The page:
Geospatial PDF – Wikipedia, the free encyclopedia

Geospatial PDF is a set of geospatial extensions to the Portable Document Format (PDF) that relate a region in the document page to a region in physical space. The establishment of this relationship is a process of georeferencing. The georeferencing metadata for geospatial PDF is most commonly encoded in one of two ways: the OGC best practice, and as Adobe's proposed geospatial extensions to ISO 32000. However, in combination with the georeferencing metadata, geospatial PDF is a compelling mechanism for the dissemination of geospatial information and intelligence. TerraGo pioneered the georeferencing of PDF files with their GeoPDF-branded map and imagery products produced from their software applications, although a TerraGo GeoPDF and a geospatial PDF are not entirely the same thing. GeoPDF products originally used the OGC best practice to encode the georeferencing metadata, but after the release of the Adobe extensions may contain either the Adobe or OGC encodings. The geospatial PDF is considered a Portable Document Format (following the PDF 1.7 specification) file containing information that is required to georeference location data.[1] It is an open specification developed and maintained by Adobe Systems for use by developers to create conforming readers and writers so that there is interoperability among Adobe and other software products.[2] These software products include, but are not limited to, the Avenza MAPublisher and Geographic Imager plugins for the Adobe Creative Suite or ESRI ArcGIS. A geospatial PDF can contain geometry such as points, lines, and polygons. These, for example, could represent building locations, road networks and city boundaries, respectively. The specification also allows geometry to have attributes, such as a name or identifying type. The popularity of geographic information systems (GIS) and geospatial technology amongst its users has increased the need to share information.[3] However, an obstacle to sharing geospatial data can sometimes be the large file sizes or that the end recipient does not have the appropriate software or reader. The PDF format is widely accepted and is considered the de facto standard for printable documents on the web. This means that users do not require the any proprietary plug-in to read geospatial PDFs created following the PDF 1.7 specification, which was published as ISO 32000-1 standard.[4] The geospatial PDF described here should not be confused with GeoPDF, a trademark used to brand geospatial PDF files created by TerraGo software. There are no restrictions for using either the OGC best practice or Adobe's proposed geospatial extensions to ISO 32000 to create applications which consume or produce geospatial PDF files. Adobe Acrobat and Reader support consumption of both of these georeferencing encodings. Adobe-specified geospatial PDF files and Terrago GeoPDF files although similar in principal are not the same thing and are not created in the same manner. There are many uses for a geospatial PDF. After importing geospatial data into PDF, one can use the data in a variety of ways:[1] There are several software developers that adhere to the PDF 1.7 specification for writing geospatial PDF files: Source.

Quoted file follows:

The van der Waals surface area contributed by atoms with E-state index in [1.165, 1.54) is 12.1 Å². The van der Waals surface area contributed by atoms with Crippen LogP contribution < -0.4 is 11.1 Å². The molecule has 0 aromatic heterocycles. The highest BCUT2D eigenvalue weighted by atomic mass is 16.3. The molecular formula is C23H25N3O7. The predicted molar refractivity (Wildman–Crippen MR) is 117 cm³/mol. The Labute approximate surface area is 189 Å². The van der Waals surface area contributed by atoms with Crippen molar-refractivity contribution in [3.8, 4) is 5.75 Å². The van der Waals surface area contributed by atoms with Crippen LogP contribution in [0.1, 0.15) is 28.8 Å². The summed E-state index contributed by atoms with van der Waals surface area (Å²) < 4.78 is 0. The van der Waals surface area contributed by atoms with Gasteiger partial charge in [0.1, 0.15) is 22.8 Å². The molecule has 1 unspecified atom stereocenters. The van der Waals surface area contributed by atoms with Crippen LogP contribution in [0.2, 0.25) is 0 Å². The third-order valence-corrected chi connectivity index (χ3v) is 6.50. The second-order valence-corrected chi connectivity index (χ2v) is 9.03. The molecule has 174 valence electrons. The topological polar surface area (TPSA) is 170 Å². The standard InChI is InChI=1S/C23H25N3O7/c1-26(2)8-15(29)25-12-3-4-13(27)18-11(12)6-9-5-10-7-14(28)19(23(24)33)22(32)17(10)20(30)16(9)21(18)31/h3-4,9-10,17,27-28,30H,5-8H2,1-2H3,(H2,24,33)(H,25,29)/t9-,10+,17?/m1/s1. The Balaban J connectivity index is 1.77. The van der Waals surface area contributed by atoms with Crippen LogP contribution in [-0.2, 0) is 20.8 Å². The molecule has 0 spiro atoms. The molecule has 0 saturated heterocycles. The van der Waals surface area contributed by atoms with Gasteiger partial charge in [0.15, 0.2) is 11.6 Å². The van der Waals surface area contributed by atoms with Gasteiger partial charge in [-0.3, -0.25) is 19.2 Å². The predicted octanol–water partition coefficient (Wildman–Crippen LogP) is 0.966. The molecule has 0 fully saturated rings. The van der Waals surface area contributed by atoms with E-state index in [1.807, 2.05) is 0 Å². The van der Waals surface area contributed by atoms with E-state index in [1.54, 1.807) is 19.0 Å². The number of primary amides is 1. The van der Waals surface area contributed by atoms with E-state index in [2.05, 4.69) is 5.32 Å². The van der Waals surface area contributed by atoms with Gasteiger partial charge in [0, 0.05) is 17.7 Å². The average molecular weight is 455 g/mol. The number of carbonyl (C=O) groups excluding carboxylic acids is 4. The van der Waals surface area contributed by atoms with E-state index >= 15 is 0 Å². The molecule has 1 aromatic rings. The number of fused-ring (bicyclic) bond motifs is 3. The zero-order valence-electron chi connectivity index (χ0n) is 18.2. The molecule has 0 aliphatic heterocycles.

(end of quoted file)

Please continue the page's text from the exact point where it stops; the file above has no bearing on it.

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Last Modified: March 26, 2013 @ 12:00 am